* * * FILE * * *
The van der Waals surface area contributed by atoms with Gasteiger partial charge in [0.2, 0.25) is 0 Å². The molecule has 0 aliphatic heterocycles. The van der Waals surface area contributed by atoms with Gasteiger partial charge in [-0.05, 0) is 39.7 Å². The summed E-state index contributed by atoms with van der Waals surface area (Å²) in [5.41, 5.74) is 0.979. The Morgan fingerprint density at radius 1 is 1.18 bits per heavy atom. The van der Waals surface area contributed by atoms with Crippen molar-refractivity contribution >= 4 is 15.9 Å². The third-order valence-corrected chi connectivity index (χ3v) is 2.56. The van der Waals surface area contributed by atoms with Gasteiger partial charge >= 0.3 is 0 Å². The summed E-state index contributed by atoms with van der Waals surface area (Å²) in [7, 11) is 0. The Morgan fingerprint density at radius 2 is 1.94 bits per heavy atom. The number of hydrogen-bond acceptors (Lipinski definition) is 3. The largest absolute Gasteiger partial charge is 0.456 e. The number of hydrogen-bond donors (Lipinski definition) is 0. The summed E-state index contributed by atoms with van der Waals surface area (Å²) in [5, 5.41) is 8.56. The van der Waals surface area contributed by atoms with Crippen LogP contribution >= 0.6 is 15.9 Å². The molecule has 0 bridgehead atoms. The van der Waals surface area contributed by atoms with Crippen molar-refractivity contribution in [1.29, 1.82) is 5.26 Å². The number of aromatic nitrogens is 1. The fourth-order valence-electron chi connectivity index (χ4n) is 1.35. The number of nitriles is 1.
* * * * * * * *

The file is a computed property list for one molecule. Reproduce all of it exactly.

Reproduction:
The van der Waals surface area contributed by atoms with Gasteiger partial charge in [0.2, 0.25) is 0 Å². The molecule has 0 aliphatic heterocycles. The van der Waals surface area contributed by atoms with Gasteiger partial charge in [-0.05, 0) is 39.7 Å². The summed E-state index contributed by atoms with van der Waals surface area (Å²) in [5.41, 5.74) is 0.979. The Morgan fingerprint density at radius 1 is 1.18 bits per heavy atom. The van der Waals surface area contributed by atoms with Crippen molar-refractivity contribution >= 4 is 15.9 Å². The third-order valence-corrected chi connectivity index (χ3v) is 2.56. The van der Waals surface area contributed by atoms with Gasteiger partial charge >= 0.3 is 0 Å². The summed E-state index contributed by atoms with van der Waals surface area (Å²) in [7, 11) is 0. The Morgan fingerprint density at radius 2 is 1.94 bits per heavy atom. The number of hydrogen-bond acceptors (Lipinski definition) is 3. The largest absolute Gasteiger partial charge is 0.456 e. The number of hydrogen-bond donors (Lipinski definition) is 0. The summed E-state index contributed by atoms with van der Waals surface area (Å²) in [5, 5.41) is 8.56. The van der Waals surface area contributed by atoms with Crippen LogP contribution >= 0.6 is 15.9 Å². The molecule has 0 bridgehead atoms. The van der Waals surface area contributed by atoms with Crippen molar-refractivity contribution in [1.29, 1.82) is 5.26 Å². The number of aromatic nitrogens is 1. The fourth-order valence-electron chi connectivity index (χ4n) is 1.35. The number of nitriles is 1.